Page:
I was thinking of The Man who Shot Liberty Valance, where Jimmy Stewart achieves manhood by getting the credit for killing Valance. Masculinity as fake but real (but real! More real than real!)

      • Aimai says:

        I still love the movie as a bit of ethnography. I love the way different notions of sexuality and marriage clash, the role of money and property in her sense of self worth and dignity, individual lines (“I can’t say its true and I won’t say its not…but there’s been talk!” “Is that a bed…or a parade ground?”) but I admit that I can’t watch it anymore, or not with my daughters.

    • Barry Freed says:

      Compare Jimmy Stewart who flew 20 combat missions over Europe in WWII and fought like hell not to be relegated to making training films and war-bond raising duties.

      Bringing up John Wayne in these contexts is always a mistake because it immediately brings to mind the notorious scene in Repo Man.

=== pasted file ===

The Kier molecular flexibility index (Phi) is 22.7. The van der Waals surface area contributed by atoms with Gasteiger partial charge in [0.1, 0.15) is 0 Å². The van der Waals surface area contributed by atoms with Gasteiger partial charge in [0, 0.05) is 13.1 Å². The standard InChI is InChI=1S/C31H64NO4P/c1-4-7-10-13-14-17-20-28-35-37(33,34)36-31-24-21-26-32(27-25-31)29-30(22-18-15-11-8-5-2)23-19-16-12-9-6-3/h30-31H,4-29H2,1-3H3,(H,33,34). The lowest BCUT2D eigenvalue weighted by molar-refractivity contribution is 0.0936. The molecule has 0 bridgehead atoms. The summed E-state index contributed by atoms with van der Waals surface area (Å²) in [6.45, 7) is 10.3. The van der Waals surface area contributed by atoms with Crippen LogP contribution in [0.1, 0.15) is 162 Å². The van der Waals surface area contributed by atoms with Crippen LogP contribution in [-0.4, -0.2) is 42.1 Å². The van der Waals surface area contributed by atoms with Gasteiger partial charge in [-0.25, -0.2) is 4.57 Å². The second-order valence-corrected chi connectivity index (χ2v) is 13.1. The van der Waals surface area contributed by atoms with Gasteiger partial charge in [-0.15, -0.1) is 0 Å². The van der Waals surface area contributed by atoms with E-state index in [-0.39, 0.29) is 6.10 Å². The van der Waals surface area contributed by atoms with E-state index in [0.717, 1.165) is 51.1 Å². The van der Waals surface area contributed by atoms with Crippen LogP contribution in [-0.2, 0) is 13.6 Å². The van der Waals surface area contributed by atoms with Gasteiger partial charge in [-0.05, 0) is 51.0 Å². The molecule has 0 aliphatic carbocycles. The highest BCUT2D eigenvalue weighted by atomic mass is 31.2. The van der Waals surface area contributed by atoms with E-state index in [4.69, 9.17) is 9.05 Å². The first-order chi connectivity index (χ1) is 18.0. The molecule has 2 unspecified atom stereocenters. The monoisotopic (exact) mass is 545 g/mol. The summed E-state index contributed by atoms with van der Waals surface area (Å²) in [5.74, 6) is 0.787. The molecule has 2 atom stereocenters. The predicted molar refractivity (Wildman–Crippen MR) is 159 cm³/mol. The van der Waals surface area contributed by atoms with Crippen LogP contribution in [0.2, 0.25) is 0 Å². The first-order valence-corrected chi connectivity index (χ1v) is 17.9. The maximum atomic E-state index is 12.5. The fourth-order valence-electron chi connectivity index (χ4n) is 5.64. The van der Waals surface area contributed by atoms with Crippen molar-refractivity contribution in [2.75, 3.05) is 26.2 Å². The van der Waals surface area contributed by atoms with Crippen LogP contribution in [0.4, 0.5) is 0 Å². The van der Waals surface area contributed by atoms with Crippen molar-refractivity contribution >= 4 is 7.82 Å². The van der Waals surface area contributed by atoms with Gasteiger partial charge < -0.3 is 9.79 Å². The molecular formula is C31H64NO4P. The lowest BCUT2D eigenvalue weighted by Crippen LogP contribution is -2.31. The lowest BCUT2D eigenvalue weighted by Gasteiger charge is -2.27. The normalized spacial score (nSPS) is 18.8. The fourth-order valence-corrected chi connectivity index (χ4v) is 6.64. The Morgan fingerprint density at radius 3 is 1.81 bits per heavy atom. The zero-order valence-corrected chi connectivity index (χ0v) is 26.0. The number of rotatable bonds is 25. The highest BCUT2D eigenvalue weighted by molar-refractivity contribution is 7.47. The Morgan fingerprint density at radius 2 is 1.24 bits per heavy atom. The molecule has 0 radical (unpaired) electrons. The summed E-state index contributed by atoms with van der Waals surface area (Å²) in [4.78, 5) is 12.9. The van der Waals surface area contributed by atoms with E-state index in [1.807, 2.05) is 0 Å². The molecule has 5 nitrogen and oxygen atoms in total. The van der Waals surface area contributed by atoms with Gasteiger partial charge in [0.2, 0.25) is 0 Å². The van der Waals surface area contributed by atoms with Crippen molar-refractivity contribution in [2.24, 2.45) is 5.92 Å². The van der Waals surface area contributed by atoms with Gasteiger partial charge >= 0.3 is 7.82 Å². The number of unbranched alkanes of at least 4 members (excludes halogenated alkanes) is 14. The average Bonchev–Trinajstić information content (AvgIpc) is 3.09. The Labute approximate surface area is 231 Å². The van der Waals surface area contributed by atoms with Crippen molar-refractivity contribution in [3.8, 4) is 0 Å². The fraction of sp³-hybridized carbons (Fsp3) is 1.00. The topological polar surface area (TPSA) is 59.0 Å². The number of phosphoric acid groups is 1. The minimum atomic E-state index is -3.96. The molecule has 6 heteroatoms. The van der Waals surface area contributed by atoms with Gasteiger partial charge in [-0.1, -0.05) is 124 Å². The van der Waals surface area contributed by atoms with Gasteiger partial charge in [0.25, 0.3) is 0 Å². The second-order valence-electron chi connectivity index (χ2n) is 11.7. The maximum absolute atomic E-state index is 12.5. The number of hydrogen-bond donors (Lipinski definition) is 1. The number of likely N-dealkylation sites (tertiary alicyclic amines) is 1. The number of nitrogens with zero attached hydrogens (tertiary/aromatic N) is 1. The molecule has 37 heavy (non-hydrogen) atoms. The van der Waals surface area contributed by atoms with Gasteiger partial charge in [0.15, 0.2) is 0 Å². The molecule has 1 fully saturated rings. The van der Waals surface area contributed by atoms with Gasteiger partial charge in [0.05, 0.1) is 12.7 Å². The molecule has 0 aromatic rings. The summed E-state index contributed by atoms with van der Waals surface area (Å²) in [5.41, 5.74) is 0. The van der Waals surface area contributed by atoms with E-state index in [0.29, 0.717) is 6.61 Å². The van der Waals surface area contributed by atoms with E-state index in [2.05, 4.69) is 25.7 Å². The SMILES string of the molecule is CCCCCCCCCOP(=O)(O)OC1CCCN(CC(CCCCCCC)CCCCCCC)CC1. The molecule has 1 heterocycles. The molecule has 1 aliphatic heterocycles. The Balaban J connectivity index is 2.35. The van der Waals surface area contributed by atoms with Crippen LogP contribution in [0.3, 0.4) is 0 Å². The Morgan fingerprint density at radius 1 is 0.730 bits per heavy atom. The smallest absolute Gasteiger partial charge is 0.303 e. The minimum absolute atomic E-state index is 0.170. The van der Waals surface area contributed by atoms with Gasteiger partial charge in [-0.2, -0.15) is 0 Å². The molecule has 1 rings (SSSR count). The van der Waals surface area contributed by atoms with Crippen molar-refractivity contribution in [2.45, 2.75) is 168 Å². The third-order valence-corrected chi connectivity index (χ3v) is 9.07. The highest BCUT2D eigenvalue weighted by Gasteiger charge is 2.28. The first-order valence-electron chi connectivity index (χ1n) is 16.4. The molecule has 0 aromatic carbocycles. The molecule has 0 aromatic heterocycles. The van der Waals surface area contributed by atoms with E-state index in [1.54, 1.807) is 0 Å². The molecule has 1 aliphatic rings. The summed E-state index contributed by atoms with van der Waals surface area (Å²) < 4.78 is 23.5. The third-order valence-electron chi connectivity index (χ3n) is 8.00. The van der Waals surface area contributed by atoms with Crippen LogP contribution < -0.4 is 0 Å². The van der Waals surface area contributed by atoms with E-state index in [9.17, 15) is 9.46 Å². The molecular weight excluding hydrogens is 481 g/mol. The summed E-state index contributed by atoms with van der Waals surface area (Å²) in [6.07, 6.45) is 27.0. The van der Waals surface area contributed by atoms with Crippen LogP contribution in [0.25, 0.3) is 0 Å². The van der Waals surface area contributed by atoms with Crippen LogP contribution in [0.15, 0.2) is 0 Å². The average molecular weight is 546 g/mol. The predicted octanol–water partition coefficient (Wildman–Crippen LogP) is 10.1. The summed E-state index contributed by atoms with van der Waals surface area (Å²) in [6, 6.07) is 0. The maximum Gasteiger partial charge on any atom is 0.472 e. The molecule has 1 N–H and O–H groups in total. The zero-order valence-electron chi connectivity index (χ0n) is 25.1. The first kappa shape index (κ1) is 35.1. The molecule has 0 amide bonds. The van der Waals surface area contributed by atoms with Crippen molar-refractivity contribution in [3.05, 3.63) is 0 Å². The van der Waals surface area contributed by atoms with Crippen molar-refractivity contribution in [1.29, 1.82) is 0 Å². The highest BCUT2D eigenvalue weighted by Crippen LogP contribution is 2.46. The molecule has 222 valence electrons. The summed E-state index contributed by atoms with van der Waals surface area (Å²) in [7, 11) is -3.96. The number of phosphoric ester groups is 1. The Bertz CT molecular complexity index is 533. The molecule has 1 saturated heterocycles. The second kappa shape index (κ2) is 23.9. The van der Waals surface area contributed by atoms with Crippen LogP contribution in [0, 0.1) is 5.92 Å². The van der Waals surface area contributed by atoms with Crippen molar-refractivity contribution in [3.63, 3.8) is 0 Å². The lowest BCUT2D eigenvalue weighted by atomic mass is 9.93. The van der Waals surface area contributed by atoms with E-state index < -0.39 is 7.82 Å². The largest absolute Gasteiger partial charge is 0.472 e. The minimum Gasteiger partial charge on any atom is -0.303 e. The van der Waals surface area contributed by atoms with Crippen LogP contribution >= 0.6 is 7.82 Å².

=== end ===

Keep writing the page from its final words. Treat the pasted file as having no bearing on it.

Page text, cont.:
• snarkout says:

        Or Lee Marvin or Douglas Fairbanks, Jr., or Clark Gable. You don’t even have to get into the case of actors who had a bunch of combat experience but weren’t leading-man types (like, say, Jackie Coogan). I once referred to Wayne as showing less physical bravery during World War II than Carole Lombard, and I’ll stick by that.

        But, c’mon, that don’t mean nothin’, Barry.

        • AcademicLurker says:

          My favorite along these lines is The Guns of Navarone, where several of the actors pretending to be British commandos in WW2 had in fact been British commandos in WW2.

          • snarkout says: